While it went on to say grant systems would be in place and access and rights of way would be unaffected, there are thousands of members of the public who believe otherwise.

An online petition has collected more than 171,000 signatures, while community groups and individual users continue to ratchet up awareness on the issues sacrificing access could have.

But West Suffolk MP Matthew Hancock said he believed there could be benefits to the sale of Thetford Forest.

'When the government gives reassurances like that it takes that very seriously,' he said.

'Having been to Thetford Forest and spoken to people who run privately owned parts of the forest I don't think it would have a very big impact.

'At the moment much of our wood is imported for high value products like construction timber. In Thetford, it's used for wood fuel or low value products like fence posts. In terms of the economy we could get a lot more out of it and use it for high value usage and I think that's what's part of the proposals.'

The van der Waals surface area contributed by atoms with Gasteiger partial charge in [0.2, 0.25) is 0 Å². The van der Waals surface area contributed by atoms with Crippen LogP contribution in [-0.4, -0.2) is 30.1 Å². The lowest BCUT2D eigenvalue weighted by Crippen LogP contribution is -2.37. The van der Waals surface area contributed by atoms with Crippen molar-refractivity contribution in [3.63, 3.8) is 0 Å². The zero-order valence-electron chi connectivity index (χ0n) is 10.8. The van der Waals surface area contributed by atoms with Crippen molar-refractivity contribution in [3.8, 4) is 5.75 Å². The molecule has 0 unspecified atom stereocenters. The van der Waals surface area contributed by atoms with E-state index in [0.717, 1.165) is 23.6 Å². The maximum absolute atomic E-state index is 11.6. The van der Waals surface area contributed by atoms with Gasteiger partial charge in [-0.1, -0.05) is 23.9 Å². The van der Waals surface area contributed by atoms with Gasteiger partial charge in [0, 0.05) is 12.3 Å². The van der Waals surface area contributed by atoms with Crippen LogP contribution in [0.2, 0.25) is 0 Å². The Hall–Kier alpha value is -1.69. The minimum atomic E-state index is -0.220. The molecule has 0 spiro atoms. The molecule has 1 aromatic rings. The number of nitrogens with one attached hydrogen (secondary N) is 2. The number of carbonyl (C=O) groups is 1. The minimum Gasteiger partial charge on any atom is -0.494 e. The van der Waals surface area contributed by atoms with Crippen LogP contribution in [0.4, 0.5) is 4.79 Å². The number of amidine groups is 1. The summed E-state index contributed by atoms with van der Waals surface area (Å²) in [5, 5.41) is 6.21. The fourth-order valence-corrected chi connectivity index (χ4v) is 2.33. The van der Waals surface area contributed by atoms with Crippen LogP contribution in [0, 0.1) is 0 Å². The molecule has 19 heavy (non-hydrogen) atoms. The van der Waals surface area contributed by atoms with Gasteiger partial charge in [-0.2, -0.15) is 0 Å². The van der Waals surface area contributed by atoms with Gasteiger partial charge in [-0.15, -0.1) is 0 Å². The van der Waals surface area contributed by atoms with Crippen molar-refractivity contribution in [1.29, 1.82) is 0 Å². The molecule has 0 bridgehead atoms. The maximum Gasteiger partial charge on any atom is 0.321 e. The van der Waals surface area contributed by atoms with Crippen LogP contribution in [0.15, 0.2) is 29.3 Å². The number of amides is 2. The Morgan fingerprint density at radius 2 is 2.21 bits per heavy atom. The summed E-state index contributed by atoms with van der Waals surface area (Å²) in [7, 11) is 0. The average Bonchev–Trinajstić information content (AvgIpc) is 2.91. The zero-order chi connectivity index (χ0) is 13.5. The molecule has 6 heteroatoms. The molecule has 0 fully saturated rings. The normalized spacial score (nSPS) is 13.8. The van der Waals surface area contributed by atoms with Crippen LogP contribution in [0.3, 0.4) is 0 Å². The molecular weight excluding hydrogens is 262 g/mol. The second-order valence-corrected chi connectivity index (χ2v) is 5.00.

A Defra spokesman added: 'We will consult on our proposals this week to invite interest from a wide range of potential private and civil society partners on a number of new ownership options and the means to secure public benefits. No decisions have been taken on any particular sites.

'We will not compromise the protection of our most valuable and bio-diverse forests.

The Forestry Commission has and will play an important role in protecting and expanding the trees, woods and forests in England.'

*The public consultation on the future of the public forest estate in England runs for 12 weeks until April 21.

*You can see the consultation document on the website www.forestry.gov.uk/england-pfeconsultation or www.defra.gov.uk/corporate/consult/forests/index.htm.

Or you can request a hard copy by ringing 0845 3673787 or writing to Public Forest Estate Consultation Co-ordinator, Forestry Commission England, 620 Bristol Business Park, Coldharbour Lane, Bristol, BS16 1EJ.